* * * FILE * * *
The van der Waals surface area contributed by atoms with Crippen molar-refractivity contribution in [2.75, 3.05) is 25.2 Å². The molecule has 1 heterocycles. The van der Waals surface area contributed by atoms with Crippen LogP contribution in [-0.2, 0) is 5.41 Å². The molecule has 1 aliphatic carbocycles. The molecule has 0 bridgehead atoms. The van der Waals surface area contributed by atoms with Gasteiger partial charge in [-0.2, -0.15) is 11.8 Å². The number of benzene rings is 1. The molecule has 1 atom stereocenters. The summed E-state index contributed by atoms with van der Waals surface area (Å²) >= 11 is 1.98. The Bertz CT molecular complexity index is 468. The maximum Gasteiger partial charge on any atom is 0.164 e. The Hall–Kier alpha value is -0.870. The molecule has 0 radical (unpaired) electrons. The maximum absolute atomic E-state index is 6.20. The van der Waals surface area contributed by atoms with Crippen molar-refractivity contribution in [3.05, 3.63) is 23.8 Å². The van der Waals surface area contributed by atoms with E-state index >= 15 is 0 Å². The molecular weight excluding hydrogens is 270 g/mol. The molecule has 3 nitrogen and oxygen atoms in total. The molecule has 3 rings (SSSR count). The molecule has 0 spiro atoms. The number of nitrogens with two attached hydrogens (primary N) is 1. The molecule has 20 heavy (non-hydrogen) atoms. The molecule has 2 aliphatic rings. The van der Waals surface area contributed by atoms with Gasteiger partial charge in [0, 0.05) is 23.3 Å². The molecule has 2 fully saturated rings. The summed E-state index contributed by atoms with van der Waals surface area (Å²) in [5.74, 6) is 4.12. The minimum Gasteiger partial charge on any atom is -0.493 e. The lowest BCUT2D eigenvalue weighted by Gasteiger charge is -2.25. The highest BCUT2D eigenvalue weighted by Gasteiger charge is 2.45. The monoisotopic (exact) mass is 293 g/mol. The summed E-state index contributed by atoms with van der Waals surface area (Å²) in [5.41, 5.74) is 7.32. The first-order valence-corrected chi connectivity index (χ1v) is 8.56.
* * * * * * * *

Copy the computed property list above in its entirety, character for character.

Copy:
The van der Waals surface area contributed by atoms with Crippen molar-refractivity contribution in [2.75, 3.05) is 25.2 Å². The molecule has 1 heterocycles. The van der Waals surface area contributed by atoms with Crippen LogP contribution in [-0.2, 0) is 5.41 Å². The molecule has 1 aliphatic carbocycles. The molecule has 0 bridgehead atoms. The van der Waals surface area contributed by atoms with Gasteiger partial charge in [-0.2, -0.15) is 11.8 Å². The number of benzene rings is 1. The molecule has 1 atom stereocenters. The summed E-state index contributed by atoms with van der Waals surface area (Å²) >= 11 is 1.98. The Bertz CT molecular complexity index is 468. The maximum Gasteiger partial charge on any atom is 0.164 e. The Hall–Kier alpha value is -0.870. The molecule has 0 radical (unpaired) electrons. The maximum absolute atomic E-state index is 6.20. The van der Waals surface area contributed by atoms with Crippen molar-refractivity contribution in [3.05, 3.63) is 23.8 Å². The van der Waals surface area contributed by atoms with E-state index >= 15 is 0 Å². The molecular weight excluding hydrogens is 270 g/mol. The molecule has 3 nitrogen and oxygen atoms in total. The molecule has 3 rings (SSSR count). The molecule has 0 spiro atoms. The number of nitrogens with two attached hydrogens (primary N) is 1. The molecule has 20 heavy (non-hydrogen) atoms. The molecule has 2 aliphatic rings. The van der Waals surface area contributed by atoms with Gasteiger partial charge in [0, 0.05) is 23.3 Å². The molecule has 2 fully saturated rings. The summed E-state index contributed by atoms with van der Waals surface area (Å²) in [5.74, 6) is 4.12. The minimum Gasteiger partial charge on any atom is -0.493 e. The lowest BCUT2D eigenvalue weighted by Gasteiger charge is -2.25. The highest BCUT2D eigenvalue weighted by Gasteiger charge is 2.45. The monoisotopic (exact) mass is 293 g/mol. The summed E-state index contributed by atoms with van der Waals surface area (Å²) in [5.41, 5.74) is 7.32. The first-order valence-corrected chi connectivity index (χ1v) is 8.56.